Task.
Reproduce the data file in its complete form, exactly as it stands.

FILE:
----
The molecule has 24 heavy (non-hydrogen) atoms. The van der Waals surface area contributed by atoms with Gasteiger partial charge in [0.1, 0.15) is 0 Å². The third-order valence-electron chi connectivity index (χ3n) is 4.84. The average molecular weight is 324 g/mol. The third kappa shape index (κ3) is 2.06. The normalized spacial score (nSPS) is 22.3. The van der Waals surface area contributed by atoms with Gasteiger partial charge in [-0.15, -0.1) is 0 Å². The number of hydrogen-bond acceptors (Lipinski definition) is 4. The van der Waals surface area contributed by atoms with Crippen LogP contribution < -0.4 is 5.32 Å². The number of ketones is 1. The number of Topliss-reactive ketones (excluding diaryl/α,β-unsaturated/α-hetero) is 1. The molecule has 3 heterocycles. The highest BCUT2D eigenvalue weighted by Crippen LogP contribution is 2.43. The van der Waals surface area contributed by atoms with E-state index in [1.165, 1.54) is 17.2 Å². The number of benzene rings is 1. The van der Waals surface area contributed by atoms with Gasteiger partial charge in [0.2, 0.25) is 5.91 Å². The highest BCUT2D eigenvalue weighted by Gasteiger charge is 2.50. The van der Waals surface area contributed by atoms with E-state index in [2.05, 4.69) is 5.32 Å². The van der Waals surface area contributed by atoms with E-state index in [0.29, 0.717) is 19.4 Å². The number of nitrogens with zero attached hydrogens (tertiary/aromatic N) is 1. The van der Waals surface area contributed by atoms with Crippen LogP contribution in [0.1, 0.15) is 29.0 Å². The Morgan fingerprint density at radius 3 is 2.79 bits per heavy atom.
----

The molecule has 24 heavy (non-hydrogen) atoms. The van der Waals surface area contributed by atoms with Gasteiger partial charge in [0.1, 0.15) is 0 Å². The third-order valence-electron chi connectivity index (χ3n) is 4.84. The average molecular weight is 324 g/mol. The third kappa shape index (κ3) is 2.06. The normalized spacial score (nSPS) is 22.3. The van der Waals surface area contributed by atoms with Gasteiger partial charge in [-0.15, -0.1) is 0 Å². The number of hydrogen-bond acceptors (Lipinski definition) is 4. The van der Waals surface area contributed by atoms with Crippen LogP contribution < -0.4 is 5.32 Å². The number of ketones is 1. The number of Topliss-reactive ketones (excluding diaryl/α,β-unsaturated/α-hetero) is 1. The molecule has 3 heterocycles. The highest BCUT2D eigenvalue weighted by Crippen LogP contribution is 2.43. The van der Waals surface area contributed by atoms with E-state index in [1.165, 1.54) is 17.2 Å². The number of benzene rings is 1. The van der Waals surface area contributed by atoms with Gasteiger partial charge in [0.2, 0.25) is 5.91 Å². The highest BCUT2D eigenvalue weighted by Gasteiger charge is 2.50. The van der Waals surface area contributed by atoms with E-state index in [2.05, 4.69) is 5.32 Å². The van der Waals surface area contributed by atoms with E-state index in [0.29, 0.717) is 19.4 Å². The number of nitrogens with zero attached hydrogens (tertiary/aromatic N) is 1. The van der Waals surface area contributed by atoms with Crippen LogP contribution in [0.1, 0.15) is 29.0 Å². The Morgan fingerprint density at radius 3 is 2.79 bits per heavy atom.